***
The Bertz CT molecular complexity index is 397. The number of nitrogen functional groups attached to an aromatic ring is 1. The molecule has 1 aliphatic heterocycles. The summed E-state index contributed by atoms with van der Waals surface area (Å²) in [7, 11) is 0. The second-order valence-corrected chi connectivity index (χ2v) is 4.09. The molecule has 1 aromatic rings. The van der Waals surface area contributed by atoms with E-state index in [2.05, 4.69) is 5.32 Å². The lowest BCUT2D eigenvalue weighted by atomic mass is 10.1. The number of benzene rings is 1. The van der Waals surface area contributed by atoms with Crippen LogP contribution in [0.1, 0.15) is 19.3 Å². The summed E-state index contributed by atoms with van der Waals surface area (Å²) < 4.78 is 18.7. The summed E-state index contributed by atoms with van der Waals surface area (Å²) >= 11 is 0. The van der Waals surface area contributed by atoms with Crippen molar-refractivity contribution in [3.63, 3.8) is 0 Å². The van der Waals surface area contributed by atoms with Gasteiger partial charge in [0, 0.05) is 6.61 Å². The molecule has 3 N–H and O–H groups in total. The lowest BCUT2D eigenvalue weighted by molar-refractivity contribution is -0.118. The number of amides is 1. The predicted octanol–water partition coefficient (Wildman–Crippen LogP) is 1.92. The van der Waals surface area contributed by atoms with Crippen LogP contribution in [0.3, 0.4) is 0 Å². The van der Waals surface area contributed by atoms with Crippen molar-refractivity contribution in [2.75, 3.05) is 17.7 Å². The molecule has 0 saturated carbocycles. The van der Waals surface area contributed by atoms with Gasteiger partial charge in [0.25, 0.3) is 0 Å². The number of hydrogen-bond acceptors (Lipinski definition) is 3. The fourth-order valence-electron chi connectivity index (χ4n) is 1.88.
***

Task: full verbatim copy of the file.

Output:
The Bertz CT molecular complexity index is 397. The number of nitrogen functional groups attached to an aromatic ring is 1. The molecule has 1 aliphatic heterocycles. The summed E-state index contributed by atoms with van der Waals surface area (Å²) in [7, 11) is 0. The second-order valence-corrected chi connectivity index (χ2v) is 4.09. The molecule has 1 aromatic rings. The van der Waals surface area contributed by atoms with E-state index in [2.05, 4.69) is 5.32 Å². The lowest BCUT2D eigenvalue weighted by atomic mass is 10.1. The number of benzene rings is 1. The van der Waals surface area contributed by atoms with Crippen LogP contribution in [0.1, 0.15) is 19.3 Å². The summed E-state index contributed by atoms with van der Waals surface area (Å²) < 4.78 is 18.7. The summed E-state index contributed by atoms with van der Waals surface area (Å²) >= 11 is 0. The van der Waals surface area contributed by atoms with Crippen molar-refractivity contribution in [3.63, 3.8) is 0 Å². The van der Waals surface area contributed by atoms with Gasteiger partial charge in [0, 0.05) is 6.61 Å². The molecule has 3 N–H and O–H groups in total. The lowest BCUT2D eigenvalue weighted by molar-refractivity contribution is -0.118. The number of amides is 1. The predicted octanol–water partition coefficient (Wildman–Crippen LogP) is 1.92. The van der Waals surface area contributed by atoms with Crippen LogP contribution in [0.3, 0.4) is 0 Å². The van der Waals surface area contributed by atoms with Crippen molar-refractivity contribution in [2.75, 3.05) is 17.7 Å². The molecule has 0 saturated carbocycles. The van der Waals surface area contributed by atoms with Gasteiger partial charge in [0.25, 0.3) is 0 Å². The number of hydrogen-bond acceptors (Lipinski definition) is 3. The fourth-order valence-electron chi connectivity index (χ4n) is 1.88.